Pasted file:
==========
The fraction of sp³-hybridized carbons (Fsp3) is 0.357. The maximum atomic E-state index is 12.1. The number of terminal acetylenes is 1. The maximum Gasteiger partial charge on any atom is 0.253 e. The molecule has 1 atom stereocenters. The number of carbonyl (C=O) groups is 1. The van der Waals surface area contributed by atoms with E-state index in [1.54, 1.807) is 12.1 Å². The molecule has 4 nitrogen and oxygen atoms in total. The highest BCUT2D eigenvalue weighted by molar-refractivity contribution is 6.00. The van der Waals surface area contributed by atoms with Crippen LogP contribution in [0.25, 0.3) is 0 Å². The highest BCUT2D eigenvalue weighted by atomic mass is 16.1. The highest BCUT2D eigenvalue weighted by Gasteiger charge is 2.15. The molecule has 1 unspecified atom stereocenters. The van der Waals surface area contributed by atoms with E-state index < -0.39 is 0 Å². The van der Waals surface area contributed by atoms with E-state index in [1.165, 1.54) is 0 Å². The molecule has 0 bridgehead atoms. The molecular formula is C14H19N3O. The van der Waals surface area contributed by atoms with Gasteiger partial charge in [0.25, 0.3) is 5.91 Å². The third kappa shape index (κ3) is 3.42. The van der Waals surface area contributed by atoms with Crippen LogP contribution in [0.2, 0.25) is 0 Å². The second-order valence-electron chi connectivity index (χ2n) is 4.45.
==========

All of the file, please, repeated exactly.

The fraction of sp³-hybridized carbons (Fsp3) is 0.357. The maximum atomic E-state index is 12.1. The number of terminal acetylenes is 1. The maximum Gasteiger partial charge on any atom is 0.253 e. The molecule has 1 atom stereocenters. The number of carbonyl (C=O) groups is 1. The van der Waals surface area contributed by atoms with E-state index in [1.54, 1.807) is 12.1 Å². The molecule has 4 nitrogen and oxygen atoms in total. The highest BCUT2D eigenvalue weighted by molar-refractivity contribution is 6.00. The van der Waals surface area contributed by atoms with Crippen LogP contribution in [0.25, 0.3) is 0 Å². The highest BCUT2D eigenvalue weighted by atomic mass is 16.1. The highest BCUT2D eigenvalue weighted by Gasteiger charge is 2.15. The molecule has 1 unspecified atom stereocenters. The van der Waals surface area contributed by atoms with E-state index < -0.39 is 0 Å². The van der Waals surface area contributed by atoms with E-state index in [1.165, 1.54) is 0 Å². The molecule has 0 bridgehead atoms. The molecular formula is C14H19N3O. The van der Waals surface area contributed by atoms with Gasteiger partial charge in [0.25, 0.3) is 5.91 Å². The third kappa shape index (κ3) is 3.42. The van der Waals surface area contributed by atoms with Crippen LogP contribution in [0.2, 0.25) is 0 Å². The second-order valence-electron chi connectivity index (χ2n) is 4.45.